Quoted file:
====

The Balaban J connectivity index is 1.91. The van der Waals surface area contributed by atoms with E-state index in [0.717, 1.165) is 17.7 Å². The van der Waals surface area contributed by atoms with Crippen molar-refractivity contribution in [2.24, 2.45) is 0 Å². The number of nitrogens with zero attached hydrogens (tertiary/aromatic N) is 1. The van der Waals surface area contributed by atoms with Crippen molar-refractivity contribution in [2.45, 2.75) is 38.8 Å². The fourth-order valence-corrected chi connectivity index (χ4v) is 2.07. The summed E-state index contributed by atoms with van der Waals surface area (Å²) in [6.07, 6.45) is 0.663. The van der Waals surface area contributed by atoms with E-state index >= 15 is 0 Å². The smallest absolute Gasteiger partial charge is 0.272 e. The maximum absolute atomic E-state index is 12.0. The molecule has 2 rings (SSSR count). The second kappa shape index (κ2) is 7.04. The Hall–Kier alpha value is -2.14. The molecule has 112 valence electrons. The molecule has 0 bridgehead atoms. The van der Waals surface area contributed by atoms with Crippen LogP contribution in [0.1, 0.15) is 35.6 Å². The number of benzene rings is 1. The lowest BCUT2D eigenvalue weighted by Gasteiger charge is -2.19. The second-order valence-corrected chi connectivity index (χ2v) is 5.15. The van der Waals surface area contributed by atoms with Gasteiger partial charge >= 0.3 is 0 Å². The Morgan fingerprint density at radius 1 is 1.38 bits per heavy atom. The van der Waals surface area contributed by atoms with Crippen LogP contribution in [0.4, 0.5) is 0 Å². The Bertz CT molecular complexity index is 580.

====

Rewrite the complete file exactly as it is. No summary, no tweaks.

The Balaban J connectivity index is 1.91. The van der Waals surface area contributed by atoms with E-state index in [0.717, 1.165) is 17.7 Å². The van der Waals surface area contributed by atoms with Crippen molar-refractivity contribution in [2.24, 2.45) is 0 Å². The number of nitrogens with zero attached hydrogens (tertiary/aromatic N) is 1. The van der Waals surface area contributed by atoms with Crippen molar-refractivity contribution in [2.45, 2.75) is 38.8 Å². The fourth-order valence-corrected chi connectivity index (χ4v) is 2.07. The summed E-state index contributed by atoms with van der Waals surface area (Å²) in [6.07, 6.45) is 0.663. The van der Waals surface area contributed by atoms with E-state index >= 15 is 0 Å². The smallest absolute Gasteiger partial charge is 0.272 e. The maximum absolute atomic E-state index is 12.0. The molecule has 2 rings (SSSR count). The second kappa shape index (κ2) is 7.04. The Hall–Kier alpha value is -2.14. The molecule has 112 valence electrons. The molecule has 0 bridgehead atoms. The van der Waals surface area contributed by atoms with Crippen LogP contribution in [0.1, 0.15) is 35.6 Å². The number of benzene rings is 1. The lowest BCUT2D eigenvalue weighted by Gasteiger charge is -2.19. The second-order valence-corrected chi connectivity index (χ2v) is 5.15. The van der Waals surface area contributed by atoms with Gasteiger partial charge >= 0.3 is 0 Å². The Morgan fingerprint density at radius 1 is 1.38 bits per heavy atom. The van der Waals surface area contributed by atoms with Crippen LogP contribution in [0.4, 0.5) is 0 Å². The Bertz CT molecular complexity index is 580.